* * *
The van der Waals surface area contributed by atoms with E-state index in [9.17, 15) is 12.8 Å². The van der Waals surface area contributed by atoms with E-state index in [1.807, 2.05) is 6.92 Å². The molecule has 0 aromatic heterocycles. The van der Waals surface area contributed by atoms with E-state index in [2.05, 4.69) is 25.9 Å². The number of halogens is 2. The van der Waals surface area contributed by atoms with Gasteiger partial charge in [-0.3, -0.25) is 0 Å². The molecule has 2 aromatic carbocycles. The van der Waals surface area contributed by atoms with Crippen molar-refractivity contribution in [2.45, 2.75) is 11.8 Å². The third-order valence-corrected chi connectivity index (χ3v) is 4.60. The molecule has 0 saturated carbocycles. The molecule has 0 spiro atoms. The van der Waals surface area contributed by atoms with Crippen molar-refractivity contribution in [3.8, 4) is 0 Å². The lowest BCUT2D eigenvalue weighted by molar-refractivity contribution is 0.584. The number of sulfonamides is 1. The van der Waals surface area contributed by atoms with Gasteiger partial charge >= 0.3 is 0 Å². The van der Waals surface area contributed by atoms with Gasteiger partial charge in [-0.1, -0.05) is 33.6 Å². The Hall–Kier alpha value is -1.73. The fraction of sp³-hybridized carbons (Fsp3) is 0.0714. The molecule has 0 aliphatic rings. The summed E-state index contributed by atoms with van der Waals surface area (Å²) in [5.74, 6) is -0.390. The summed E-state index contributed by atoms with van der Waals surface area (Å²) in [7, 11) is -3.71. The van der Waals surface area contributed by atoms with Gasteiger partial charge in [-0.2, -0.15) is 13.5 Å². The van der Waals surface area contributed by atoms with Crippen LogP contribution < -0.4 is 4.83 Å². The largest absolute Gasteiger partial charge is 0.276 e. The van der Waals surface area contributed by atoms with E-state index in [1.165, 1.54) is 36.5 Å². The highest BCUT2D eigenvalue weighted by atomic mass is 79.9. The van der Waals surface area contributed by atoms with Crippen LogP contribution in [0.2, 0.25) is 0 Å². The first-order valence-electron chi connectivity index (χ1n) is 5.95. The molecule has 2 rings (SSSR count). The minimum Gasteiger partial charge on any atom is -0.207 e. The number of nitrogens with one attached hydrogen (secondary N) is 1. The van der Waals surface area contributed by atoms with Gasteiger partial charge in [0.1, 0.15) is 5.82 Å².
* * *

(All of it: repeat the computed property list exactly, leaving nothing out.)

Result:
The van der Waals surface area contributed by atoms with E-state index in [9.17, 15) is 12.8 Å². The van der Waals surface area contributed by atoms with E-state index in [1.807, 2.05) is 6.92 Å². The molecule has 0 aromatic heterocycles. The van der Waals surface area contributed by atoms with E-state index in [2.05, 4.69) is 25.9 Å². The number of halogens is 2. The van der Waals surface area contributed by atoms with Gasteiger partial charge in [-0.3, -0.25) is 0 Å². The molecule has 2 aromatic carbocycles. The van der Waals surface area contributed by atoms with Crippen molar-refractivity contribution in [2.45, 2.75) is 11.8 Å². The third-order valence-corrected chi connectivity index (χ3v) is 4.60. The molecule has 0 saturated carbocycles. The molecule has 0 spiro atoms. The van der Waals surface area contributed by atoms with Crippen molar-refractivity contribution in [3.8, 4) is 0 Å². The lowest BCUT2D eigenvalue weighted by molar-refractivity contribution is 0.584. The number of sulfonamides is 1. The van der Waals surface area contributed by atoms with Gasteiger partial charge >= 0.3 is 0 Å². The van der Waals surface area contributed by atoms with Gasteiger partial charge in [-0.1, -0.05) is 33.6 Å². The Hall–Kier alpha value is -1.73. The fraction of sp³-hybridized carbons (Fsp3) is 0.0714. The molecule has 0 aliphatic rings. The summed E-state index contributed by atoms with van der Waals surface area (Å²) in [5.74, 6) is -0.390. The summed E-state index contributed by atoms with van der Waals surface area (Å²) in [7, 11) is -3.71. The van der Waals surface area contributed by atoms with Gasteiger partial charge in [-0.2, -0.15) is 13.5 Å². The van der Waals surface area contributed by atoms with Crippen LogP contribution < -0.4 is 4.83 Å². The largest absolute Gasteiger partial charge is 0.276 e. The van der Waals surface area contributed by atoms with E-state index in [1.165, 1.54) is 36.5 Å². The highest BCUT2D eigenvalue weighted by atomic mass is 79.9. The van der Waals surface area contributed by atoms with Crippen LogP contribution in [0.2, 0.25) is 0 Å². The first-order valence-electron chi connectivity index (χ1n) is 5.95. The molecule has 2 rings (SSSR count). The minimum Gasteiger partial charge on any atom is -0.207 e. The number of nitrogens with one attached hydrogen (secondary N) is 1. The van der Waals surface area contributed by atoms with Gasteiger partial charge in [0.1, 0.15) is 5.82 Å².